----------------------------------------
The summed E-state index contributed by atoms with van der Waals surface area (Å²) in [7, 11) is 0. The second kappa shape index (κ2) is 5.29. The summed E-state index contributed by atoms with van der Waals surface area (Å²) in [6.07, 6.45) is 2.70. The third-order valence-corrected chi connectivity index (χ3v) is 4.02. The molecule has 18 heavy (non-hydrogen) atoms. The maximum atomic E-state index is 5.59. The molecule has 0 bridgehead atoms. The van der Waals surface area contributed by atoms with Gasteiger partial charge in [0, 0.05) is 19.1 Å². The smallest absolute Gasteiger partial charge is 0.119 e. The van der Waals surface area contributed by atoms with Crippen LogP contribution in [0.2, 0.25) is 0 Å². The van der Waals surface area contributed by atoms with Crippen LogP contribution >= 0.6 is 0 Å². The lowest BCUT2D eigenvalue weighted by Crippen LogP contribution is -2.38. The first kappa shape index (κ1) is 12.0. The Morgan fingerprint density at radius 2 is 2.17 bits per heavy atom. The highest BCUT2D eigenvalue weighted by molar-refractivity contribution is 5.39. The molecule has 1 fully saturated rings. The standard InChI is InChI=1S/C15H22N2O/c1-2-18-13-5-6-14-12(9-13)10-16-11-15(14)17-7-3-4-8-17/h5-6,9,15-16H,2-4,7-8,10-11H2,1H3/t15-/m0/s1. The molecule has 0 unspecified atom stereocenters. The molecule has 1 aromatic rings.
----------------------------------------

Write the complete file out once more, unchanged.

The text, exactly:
The summed E-state index contributed by atoms with van der Waals surface area (Å²) in [7, 11) is 0. The second kappa shape index (κ2) is 5.29. The summed E-state index contributed by atoms with van der Waals surface area (Å²) in [6.07, 6.45) is 2.70. The third-order valence-corrected chi connectivity index (χ3v) is 4.02. The molecule has 18 heavy (non-hydrogen) atoms. The maximum atomic E-state index is 5.59. The molecule has 0 bridgehead atoms. The van der Waals surface area contributed by atoms with Gasteiger partial charge in [0, 0.05) is 19.1 Å². The smallest absolute Gasteiger partial charge is 0.119 e. The van der Waals surface area contributed by atoms with Crippen LogP contribution in [0.2, 0.25) is 0 Å². The van der Waals surface area contributed by atoms with Crippen LogP contribution >= 0.6 is 0 Å². The lowest BCUT2D eigenvalue weighted by Crippen LogP contribution is -2.38. The first kappa shape index (κ1) is 12.0. The Morgan fingerprint density at radius 2 is 2.17 bits per heavy atom. The highest BCUT2D eigenvalue weighted by molar-refractivity contribution is 5.39. The molecule has 1 fully saturated rings. The standard InChI is InChI=1S/C15H22N2O/c1-2-18-13-5-6-14-12(9-13)10-16-11-15(14)17-7-3-4-8-17/h5-6,9,15-16H,2-4,7-8,10-11H2,1H3/t15-/m0/s1. The molecule has 0 unspecified atom stereocenters. The molecule has 1 aromatic rings.